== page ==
Polluted Rivers Could Turn Fish Into Meth Addicts, Study Says

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abadonian/GETTY IMAGES / abadonian/GETTY IMAGES

Some waterways may look pristine, but there's more going on beneath the surface. In 2019, a population of freshwater shrimp in England tested positive for cocaine. The year before, researchers found mussels near Seattle with traces of opioids and other drugs in their systems. And now, researchers in the Czech Republic suggest that fish can show signs of addiction when exposed to methamphetamine in contaminated water.

In a lab-based experiment, the researchers mimicked the surroundings of brown trout swimming in drug-polluted rivers. As CNET reports, the fish were separated into two groups. The first group was kept for eight weeks in a tank with clean water, while the second group lived in a tank with a concentration of 1 microgram of meth per liter of water. After the eight weeks, the researchers moved all the fish into a tank with two streams of water: one clean, the other laced with meth.

They found that the fish from the meth-laced tank suffered withdrawal-like symptoms for about four days and were sluggishly moving around the tank. About half of the meth-exposed fish were attracted to the meth-tainted stream, while only 41 percent of the drug-free fish went to the tainted stream. The researchers also discovered that the trout from the meth-containing tank had traces of the drug in their brains 10 days after their last exposure to the polluted water. The findings appeared in the Journal of Experimental Biology.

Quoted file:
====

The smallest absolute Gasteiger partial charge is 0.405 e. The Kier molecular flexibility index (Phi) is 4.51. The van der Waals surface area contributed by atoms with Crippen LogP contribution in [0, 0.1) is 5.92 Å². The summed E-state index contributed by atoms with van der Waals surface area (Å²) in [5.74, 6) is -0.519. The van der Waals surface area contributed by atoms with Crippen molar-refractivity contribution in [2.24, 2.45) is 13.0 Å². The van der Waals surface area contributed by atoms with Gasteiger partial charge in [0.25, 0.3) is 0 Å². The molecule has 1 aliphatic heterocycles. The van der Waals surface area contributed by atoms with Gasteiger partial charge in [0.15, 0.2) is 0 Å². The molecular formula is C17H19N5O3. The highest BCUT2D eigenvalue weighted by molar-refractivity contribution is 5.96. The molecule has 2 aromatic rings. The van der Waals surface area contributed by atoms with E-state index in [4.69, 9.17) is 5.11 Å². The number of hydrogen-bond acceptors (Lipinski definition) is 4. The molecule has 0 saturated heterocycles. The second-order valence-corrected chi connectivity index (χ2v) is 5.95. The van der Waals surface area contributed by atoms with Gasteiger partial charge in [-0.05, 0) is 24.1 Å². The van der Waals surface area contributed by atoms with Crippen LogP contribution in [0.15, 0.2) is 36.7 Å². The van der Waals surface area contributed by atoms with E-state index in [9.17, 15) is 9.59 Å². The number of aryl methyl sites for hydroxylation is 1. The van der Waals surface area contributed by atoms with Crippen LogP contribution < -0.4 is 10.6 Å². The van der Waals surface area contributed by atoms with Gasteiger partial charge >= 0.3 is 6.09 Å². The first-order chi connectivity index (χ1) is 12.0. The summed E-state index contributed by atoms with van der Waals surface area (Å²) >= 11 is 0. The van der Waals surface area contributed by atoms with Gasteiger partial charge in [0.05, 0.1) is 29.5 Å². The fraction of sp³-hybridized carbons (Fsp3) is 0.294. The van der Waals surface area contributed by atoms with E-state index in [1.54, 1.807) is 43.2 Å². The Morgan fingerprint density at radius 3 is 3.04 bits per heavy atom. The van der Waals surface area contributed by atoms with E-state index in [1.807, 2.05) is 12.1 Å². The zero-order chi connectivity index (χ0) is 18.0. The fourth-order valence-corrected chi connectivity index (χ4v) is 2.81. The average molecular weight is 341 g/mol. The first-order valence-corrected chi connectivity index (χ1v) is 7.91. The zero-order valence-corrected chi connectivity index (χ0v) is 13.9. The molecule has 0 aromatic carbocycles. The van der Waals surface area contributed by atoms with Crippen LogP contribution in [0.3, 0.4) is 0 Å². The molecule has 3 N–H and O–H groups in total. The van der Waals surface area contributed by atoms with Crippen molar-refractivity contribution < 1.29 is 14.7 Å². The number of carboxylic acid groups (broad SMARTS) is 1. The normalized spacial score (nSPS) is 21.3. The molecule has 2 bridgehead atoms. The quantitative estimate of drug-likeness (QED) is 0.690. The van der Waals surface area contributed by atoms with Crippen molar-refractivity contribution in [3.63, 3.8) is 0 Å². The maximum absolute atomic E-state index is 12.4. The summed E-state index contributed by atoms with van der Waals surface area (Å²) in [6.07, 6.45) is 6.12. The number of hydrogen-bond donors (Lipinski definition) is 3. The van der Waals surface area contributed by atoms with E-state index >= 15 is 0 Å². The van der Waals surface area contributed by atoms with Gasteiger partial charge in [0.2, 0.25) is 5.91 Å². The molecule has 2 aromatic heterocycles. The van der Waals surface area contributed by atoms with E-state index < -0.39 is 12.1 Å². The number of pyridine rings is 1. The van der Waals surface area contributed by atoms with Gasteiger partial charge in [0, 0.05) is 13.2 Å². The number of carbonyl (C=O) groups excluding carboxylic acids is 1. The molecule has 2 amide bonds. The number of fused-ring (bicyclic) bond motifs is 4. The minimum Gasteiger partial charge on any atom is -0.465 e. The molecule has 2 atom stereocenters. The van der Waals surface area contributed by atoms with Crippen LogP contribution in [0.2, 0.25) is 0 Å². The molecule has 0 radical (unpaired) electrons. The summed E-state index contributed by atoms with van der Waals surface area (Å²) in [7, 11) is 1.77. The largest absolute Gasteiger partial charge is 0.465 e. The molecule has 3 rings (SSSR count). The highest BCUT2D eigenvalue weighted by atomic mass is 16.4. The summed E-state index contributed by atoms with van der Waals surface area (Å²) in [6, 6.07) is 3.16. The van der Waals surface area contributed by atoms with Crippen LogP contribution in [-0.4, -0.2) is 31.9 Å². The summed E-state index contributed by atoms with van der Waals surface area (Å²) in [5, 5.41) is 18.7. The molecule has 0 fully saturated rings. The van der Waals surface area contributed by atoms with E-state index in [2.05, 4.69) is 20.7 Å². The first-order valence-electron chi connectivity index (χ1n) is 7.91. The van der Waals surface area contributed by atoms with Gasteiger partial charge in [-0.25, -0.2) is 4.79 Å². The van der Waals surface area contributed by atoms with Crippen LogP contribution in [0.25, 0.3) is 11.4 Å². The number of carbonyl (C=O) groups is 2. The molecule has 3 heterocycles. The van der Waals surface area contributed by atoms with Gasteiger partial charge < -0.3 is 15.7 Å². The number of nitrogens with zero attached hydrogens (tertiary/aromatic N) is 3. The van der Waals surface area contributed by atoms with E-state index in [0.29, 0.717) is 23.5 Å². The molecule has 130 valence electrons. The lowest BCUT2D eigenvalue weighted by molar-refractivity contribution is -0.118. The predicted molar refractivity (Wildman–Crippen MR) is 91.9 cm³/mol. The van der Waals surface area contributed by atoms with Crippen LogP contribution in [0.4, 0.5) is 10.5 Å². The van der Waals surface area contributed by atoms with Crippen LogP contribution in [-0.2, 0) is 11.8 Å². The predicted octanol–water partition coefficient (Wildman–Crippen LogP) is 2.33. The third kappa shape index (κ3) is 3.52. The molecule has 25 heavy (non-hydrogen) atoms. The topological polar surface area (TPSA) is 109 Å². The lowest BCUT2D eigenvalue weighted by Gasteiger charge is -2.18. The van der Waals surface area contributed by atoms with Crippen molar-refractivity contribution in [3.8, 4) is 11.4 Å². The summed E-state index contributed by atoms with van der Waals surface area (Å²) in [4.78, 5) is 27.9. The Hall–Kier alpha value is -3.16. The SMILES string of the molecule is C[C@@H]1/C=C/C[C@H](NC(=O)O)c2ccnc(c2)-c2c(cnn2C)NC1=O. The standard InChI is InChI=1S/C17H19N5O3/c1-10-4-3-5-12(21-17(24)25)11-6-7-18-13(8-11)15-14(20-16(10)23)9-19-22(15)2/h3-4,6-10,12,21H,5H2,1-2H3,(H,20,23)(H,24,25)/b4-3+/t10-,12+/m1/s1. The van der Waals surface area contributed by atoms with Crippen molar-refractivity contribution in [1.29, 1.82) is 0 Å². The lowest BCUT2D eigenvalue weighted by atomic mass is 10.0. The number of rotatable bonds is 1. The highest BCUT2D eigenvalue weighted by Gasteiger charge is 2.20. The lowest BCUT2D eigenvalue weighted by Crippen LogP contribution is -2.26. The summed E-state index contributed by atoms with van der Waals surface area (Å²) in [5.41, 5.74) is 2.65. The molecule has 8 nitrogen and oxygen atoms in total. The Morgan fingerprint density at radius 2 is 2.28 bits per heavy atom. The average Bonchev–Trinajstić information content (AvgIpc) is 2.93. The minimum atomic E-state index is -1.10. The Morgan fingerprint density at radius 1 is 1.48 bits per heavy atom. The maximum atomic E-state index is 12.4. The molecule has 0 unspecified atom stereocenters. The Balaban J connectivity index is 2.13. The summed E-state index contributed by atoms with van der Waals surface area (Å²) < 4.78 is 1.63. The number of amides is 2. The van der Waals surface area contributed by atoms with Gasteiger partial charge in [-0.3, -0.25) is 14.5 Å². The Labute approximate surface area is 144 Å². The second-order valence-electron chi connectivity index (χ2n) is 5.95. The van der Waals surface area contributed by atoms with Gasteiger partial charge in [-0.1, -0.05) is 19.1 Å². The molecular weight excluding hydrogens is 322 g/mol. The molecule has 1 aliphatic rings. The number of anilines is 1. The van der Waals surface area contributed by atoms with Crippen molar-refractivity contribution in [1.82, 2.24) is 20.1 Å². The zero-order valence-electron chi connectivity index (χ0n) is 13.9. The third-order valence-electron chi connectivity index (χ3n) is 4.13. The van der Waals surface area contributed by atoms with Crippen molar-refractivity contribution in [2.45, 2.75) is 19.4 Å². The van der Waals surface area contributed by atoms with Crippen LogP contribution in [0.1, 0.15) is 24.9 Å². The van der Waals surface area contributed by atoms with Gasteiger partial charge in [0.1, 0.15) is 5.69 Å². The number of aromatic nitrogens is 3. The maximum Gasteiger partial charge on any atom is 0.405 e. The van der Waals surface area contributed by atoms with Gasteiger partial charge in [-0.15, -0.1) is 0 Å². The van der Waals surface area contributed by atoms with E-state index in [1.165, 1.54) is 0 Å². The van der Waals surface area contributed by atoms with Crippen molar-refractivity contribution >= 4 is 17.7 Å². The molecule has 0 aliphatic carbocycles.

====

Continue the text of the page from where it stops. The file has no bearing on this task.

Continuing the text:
The study aimed to examine how detrimental low-level drug pollution is to aquatic health. As Pavel Horký, the paper's lead author, said in a press release, the team is “concerned that drug addiction could drive fish to congregate near unhealthy water treatment discharges in search of a fix, as well as disturbing their natural tempo of life.” But since this study was conducted under lab conditions, more research is needed to know if brown trout in the wild would experience the same effects.